When I joined New Forest District Council in April last year, we were in the midst of tackling the peak of the first wave of the coronavirus pandemic. Taking charge of the council’s website transformation, just as citizens turned in droves to digital to access vital information and services gave us the mandate to make big changes.
An important focus has been improving the website’s readability – not simply ticking the boxes for the sake of compliance, but taking an evidence-based approach to deliver improved performance and better engagement with people across the district.
Along with other local government digital teams, we’ve been focusing on the accessibility of our website following the recent change in guidelines. Councils are working hard to make sure they are desktop compliant, and preparing to do the same with their mobile apps by this year’s June deadline. Our accessibility journey started with an audit with our consultancy partner Content Design London, who prepared a report which covered not only meeting the criteria, but making the content work for everyone in an easy to understand and well-structured format.
How readability has made an impact with users
We looked at what we needed to do and decided to go a step further, with the help of the Readability Guidelines project set up by Content Design London. It’s a collaboratively sourced, universal content style guide based on user evidence, and open for all to use. Users get consistency from us as a result and we also have clear, evidenced reasons for why we have presented content in a certain way (which can be useful internally too). The Wiki is updated and grows over time so it is a constant point of reference for us. It is so much a part of our way of working now that we have used it as the basis for our own design manual.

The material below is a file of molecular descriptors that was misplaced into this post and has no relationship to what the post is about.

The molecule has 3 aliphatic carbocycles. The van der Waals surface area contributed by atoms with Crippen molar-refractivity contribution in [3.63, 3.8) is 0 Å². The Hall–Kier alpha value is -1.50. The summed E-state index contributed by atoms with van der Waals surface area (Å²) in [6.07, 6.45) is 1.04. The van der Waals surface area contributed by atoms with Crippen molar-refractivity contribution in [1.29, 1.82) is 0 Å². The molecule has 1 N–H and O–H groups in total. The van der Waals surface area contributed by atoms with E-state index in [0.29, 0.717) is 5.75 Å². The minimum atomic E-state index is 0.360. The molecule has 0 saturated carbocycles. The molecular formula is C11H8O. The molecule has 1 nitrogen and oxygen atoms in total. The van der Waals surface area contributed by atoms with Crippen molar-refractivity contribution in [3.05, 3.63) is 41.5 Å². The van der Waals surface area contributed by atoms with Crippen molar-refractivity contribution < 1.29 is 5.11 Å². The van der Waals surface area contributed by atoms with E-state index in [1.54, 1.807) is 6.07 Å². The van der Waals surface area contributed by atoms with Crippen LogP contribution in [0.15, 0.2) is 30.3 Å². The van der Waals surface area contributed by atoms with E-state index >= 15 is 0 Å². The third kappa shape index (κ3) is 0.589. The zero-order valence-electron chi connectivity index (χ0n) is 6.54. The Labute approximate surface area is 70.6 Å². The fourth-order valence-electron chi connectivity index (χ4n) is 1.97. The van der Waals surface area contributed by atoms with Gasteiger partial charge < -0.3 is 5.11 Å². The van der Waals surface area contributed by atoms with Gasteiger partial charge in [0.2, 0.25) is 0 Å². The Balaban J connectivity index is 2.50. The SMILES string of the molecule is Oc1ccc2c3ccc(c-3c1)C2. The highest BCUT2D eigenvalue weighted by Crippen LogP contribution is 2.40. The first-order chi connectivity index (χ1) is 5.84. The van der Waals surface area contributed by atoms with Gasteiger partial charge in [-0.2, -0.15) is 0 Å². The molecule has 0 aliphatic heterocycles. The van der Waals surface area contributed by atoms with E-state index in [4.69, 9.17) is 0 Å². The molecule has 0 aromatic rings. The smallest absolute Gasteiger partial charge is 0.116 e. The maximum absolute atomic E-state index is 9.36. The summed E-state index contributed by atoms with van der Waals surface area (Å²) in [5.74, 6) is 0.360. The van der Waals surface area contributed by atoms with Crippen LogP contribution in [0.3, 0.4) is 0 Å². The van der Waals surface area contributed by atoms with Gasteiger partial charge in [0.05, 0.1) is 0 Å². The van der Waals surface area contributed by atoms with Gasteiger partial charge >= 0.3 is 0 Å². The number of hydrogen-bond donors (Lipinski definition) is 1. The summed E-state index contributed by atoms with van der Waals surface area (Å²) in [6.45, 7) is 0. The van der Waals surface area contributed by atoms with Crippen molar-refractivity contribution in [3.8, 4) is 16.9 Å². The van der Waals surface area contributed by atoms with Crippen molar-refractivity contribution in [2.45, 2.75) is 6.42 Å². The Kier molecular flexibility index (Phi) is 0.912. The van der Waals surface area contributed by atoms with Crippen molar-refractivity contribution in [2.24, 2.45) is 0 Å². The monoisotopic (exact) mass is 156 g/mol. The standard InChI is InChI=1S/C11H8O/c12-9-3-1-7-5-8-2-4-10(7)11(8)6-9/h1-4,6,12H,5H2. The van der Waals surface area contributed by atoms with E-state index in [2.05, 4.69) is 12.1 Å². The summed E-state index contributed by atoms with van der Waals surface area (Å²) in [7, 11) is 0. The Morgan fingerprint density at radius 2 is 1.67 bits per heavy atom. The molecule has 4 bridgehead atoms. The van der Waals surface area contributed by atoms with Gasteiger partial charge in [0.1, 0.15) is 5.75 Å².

A good example of how the audit and guidelines have helped us to make positive changes which have had a real impact for users is our COVID-19 landing page. Previously it was too long and hadn’t been structured for users with content design principles in mind. We’ve now redesigned it to focus on users – businesses, residents and partners – and having measured the bounce rate and time spent on the page, the metrics have all moved in the right direction by 30-40% as a direct result of the changes we made.
A commitment to continuous improvement
Our new website launched in July last year and we continue to implement some of the recommendations from our accessibility audit while juggling the additional day-to-day pressures brought about by the continuing pandemic. Our roadmap has been informed by the audit and has clear KPIs around engagement. We will publish it on the website, telling users what we are doing and what our commitments are as part of our accessibility statement. We are also keen to carry out user testing with people who have additional needs, so we can learn and make changes iteratively.
The biggest learning for me has been that it is worth going the extra mile to embed readability into your website’s DNA. Some of the things we have implemented are over and above what is required by law, but we know we will reap the benefits. Internally it has already made a difference. I’ve trained people across the council in the principles of content design and used the findings of the audit to help them understand the importance of thinking about the user and structuring the content for their needs rather than that of the organisation. In turn, the quality of the content they are submitting is better, and we have the confidence that we really are making our website readable, accessible and usable for all.
Matt Louis is digital delivery officer at New Forest District Council